Most of us perceive our Universe as having four dimensions – the three everyday dimensions of width, height and depth, plus the fourth dimension of time – which when combined we call spacetime.

However, as mentioned earlier, in some branches of theoretical physics, including string theory, there could be up to eleven or even more dimensions.

The additional dimensions could be super-tiny and hard to detect, or enormous and expansive. As we are only physically capable of perceiving three dimensions plus time, the existence of extra ones can only be inferred through high-energy experiments, such as those that are currently being conducted at the Large Hadron Collider (LHC), built by the European Organization for Nuclear Research (CERN) and located in Switzerland.

Studying Einstein’s equations in higher dimensions

In his 1916 publication, Albert Einstein made no mention of how many dimensions the Universe has or might have, so scientists have been studying general relativity in higher dimensions to see whether cosmic censorship still holds.

When the scientists discovered these ring-shaped black holes in their 5D simulation, they hypothesized that they could break up, and a naked singularity might form.

What this scientific team has found is that when the ring is thin enough, in theory naked singularities could be formed.

They used Europe’s most powerful computer, COSMOS, which is housed at the University of Cambridge, to perform a full simulation of Einstein’s complete theory in more than four dimensions, which allowed them to not only confirm that these ‘black rings’ are highly unstable, but to also determine what eventually happens to them.

Black rings generally collapse back into a sphere, with the singularity inside the boundaries of the event horizon. Extremely thin black rings can become sufficiently unstable to form ‘bulges’ connected by ever-thinning strings, which after some time break off and form a naked singularity.

Tunyasuvunakool said regarding using supercomputers to study Einstein’s theory:

“The better we get at simulating Einstein’s theory of gravity in higher dimensions, the easier it will be for us to help with advancing new computational techniques – we’re pushing the limits of what you can do on a computer when it comes to Einstein’s theory.”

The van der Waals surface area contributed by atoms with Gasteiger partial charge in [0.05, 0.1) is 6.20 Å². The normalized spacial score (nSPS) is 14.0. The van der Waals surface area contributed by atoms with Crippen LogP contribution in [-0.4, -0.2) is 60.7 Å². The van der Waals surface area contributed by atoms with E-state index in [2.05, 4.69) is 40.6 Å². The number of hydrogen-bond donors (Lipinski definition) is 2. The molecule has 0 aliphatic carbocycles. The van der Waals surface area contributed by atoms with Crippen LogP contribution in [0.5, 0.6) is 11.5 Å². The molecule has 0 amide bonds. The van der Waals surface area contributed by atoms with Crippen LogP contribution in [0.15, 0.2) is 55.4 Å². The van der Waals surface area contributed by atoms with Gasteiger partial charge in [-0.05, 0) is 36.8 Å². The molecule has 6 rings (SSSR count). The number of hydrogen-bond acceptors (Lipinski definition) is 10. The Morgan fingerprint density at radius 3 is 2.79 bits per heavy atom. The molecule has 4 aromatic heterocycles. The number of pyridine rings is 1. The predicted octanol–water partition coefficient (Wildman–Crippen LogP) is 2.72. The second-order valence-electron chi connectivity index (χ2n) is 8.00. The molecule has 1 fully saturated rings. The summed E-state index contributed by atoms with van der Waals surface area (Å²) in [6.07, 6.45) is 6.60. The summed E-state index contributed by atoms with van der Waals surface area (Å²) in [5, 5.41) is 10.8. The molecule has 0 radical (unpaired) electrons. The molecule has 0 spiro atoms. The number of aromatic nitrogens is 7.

“But if cosmic censorship doesn’t hold in higher dimensions, then maybe we need to look at what’s so special about a four-dimensional universe that means it does hold.”

The cosmic censorship theory – if our Universe has four dimensions – is widely expected to be true. However, if that is ever disproved, we will have to find an alternative way of explaining the Universe.

One possibility may be found in quantum gravity. It approximates the general relativity equations far away from a singularity, and also provides a description of new physics near to the singularity. Quantum gravity is a branch of theoretical physics that attempts to unify the subjects of quantum mechanics (study of motion and interaction of subatomic particles) and general relativity.

Citation: End Point of Black Ring Instabilities and the Weak Cosmic Censorship Conjecture,” Saran Tunyasuvunakool, Pau Figueras and Markus Kunesch. Physical Review Letters 116, 071102. 18th February 2016. DOI: org/10.1103/PhysRevLett.116.071102.

Video – How many dimensions are there?

Andrew Pontzen & Tom Whyntie try to explain what dimensions are and how many our Universe might have.